Questions and answers
After years of boycotts and awareness campaigns by environmentalists, tropical timber products had for a long time become synonymous with exploitation and plunder. As a result, their sales figures fell drastically. The industry has since polished up its image by promoting tropical timber from plantations and “sustainable forestry”. Garden furniture, buffet boards and broomsticks now bear seals like that of the FSC that claim to certify the wood’s ecological soundness. Consumers are confused, and many companies and municipalities do not know how to proceed. Is it possible to go back to buying tropical timber with a clear conscience? Rainforest Rescue’s answer is quite clear: No. The supposedly sustainable production of tropical timber is a fabrication of the industry.
How is tropical timber used?
We encounter tropical timber increasingly often in everyday life in terraces, garden furniture, window frames and even toilet seats. It is important to know that terms such as “luxury wood”, “hardwood”, “genuine wood” and “solid wood” are generally used to disguise mainly tropical timber from rainforest areas in Asia, Africa and Latin America. This applies equally to costly mahogany, teak and rosewood, and inexpensive types such as meranti, ramin and gabun.
Why import tropical timber in the first place? Trees grow here as well.
Hard, durable tropical timber is generally cheaper than comparable-quality native timber because the rainforest trees were not planted, but simply plundered at virtually no cost to the loggers.
More and more finished wood products are also being imported from tropical countries. The wages there are low and worker's rights fall far short of those in rich countries. This drives down prices, but at the expense of both people and nature. We therefore recommend using native timber rather than tropical timber of questionable origin.
Which native species are as durable as tropical timber?
Oak and locust are also very durable by nature. But other native timber can be weatherproofed with innovative, non-toxic wax impregnation treatments. These are even effective for lightweight, soft woods such as pine.
Can I rely on sustainability seals such as that of the FSC?
There are more than one hundred different timber and forestry “seals”. Even experts can hardly keep track of – let alone verify – them. Most of the “seals” were invented by the industry and are simply fraudulent labeling. But even the few internationally recognized certificates such as FSC and PEFC do not guarantee environmentally and socially responsible forest management. The standards of these organizations are too closely aligned to industry interests. In practice, compliance is inadequate, as is monitoring by certification authorities commissioned and paid for by the loggers. Truly independent verification is impossible, and organizations such as FSC Watch routinely document cases of fraud. Practically none of the natural tropical forests are certified, nor are the communal forests of the indigenous peoples. The complex technical regulations have little in common with the realities of the local inhabitants, and certification is a lengthy and costly process.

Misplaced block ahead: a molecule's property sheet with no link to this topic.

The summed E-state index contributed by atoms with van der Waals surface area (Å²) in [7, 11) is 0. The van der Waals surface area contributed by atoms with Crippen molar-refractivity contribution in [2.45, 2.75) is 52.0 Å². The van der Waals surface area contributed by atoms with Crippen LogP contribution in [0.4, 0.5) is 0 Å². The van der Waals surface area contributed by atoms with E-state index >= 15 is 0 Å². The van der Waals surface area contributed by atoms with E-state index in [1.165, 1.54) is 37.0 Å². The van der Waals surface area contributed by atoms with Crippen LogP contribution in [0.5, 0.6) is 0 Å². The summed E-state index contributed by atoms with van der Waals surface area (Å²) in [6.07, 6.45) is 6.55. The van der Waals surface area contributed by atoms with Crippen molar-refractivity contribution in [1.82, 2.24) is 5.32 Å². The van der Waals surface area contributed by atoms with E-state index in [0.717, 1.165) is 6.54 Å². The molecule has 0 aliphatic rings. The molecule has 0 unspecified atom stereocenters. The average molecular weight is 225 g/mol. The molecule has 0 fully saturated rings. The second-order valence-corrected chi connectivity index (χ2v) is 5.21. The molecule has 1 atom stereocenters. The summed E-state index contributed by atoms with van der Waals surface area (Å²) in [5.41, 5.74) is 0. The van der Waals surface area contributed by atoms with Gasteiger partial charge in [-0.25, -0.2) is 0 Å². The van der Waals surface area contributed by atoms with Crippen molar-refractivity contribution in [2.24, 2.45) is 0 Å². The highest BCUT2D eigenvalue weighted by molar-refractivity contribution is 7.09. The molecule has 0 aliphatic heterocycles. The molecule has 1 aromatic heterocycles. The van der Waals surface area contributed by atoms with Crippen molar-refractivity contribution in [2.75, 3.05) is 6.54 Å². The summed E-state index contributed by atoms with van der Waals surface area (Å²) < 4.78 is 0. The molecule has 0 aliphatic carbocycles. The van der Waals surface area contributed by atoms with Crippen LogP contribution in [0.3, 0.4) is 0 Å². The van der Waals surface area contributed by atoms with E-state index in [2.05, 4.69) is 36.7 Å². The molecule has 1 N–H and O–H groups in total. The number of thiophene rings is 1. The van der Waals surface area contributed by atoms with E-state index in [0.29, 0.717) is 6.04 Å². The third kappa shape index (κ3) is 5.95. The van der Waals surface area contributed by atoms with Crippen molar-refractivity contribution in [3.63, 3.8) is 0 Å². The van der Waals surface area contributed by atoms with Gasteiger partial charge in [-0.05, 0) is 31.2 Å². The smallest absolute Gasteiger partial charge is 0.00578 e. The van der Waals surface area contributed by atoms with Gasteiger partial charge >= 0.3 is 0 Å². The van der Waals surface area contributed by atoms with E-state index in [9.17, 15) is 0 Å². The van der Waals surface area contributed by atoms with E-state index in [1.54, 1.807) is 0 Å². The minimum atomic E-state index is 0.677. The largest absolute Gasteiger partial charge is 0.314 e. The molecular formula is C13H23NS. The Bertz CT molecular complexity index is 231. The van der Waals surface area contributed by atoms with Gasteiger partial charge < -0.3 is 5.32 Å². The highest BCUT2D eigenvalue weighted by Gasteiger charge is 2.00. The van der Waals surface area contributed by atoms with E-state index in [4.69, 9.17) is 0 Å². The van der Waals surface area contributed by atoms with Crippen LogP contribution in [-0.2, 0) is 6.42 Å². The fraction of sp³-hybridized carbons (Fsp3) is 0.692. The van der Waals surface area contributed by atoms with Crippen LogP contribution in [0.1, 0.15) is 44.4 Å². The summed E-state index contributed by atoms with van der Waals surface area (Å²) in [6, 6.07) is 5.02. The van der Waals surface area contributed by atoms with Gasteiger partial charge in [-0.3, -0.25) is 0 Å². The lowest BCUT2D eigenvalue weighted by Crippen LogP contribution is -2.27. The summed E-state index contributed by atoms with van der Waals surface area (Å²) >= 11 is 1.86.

Is there no such thing as sustainable logging in rainforests?
Unfortunately, “sustainable” or “selective” logging in rainforests is a fiction. These are buzzwords that the timber industry is using to deceive the public. Bulldozers and chainsaws are the loggers’ tools of choice, and they are used ruthlessly. To make a quick profit, all marketable timber is taken out and the remaining vegetation leveled. The result is profound environmental change and loss of biodiversity in highly complex and sensitive habitats.
The giant trees coveted by the timber industry remain only in inaccessible areas. To get at the wood, the logging companies are penetrating the last pristine primary forests. Bulldozers clear broad corridors for the construction of roads, bridges and timber collection points. Huge forest tractors drive back and forth through the rainforest to drag out the heavy logs, destroying the sensitive topsoil and damaging the roots and bark of the trees left standing. Poachers and settlers then use the logging roads to penetrate and destroy the forest.
Isn’t using legally harvested tropical timber the main thing?
In tropical countries, illegal logging is a routine occurrence and a major problem. The economic losses are in the billions, and the ecological and social damage is much higher. According to the European Commission, about one-fifth of EU timber imports are from illegal sources. The share of timber logged without a permit is particularly high in major exporting countries: 50% in Cameroon, 70% in Brazil and Indonesia, and over 90% in Cambodia. The trade and sale of illegally harvested timber and products made of it is not prohibited in the EU. Every day, thousands of the international timber mafia’s products pass over the counters of home-improvement stores and furniture outlets, and whole shiploads of essentially stolen goods arrive in our ports. As a consumer, you have no way of telling what you are buying.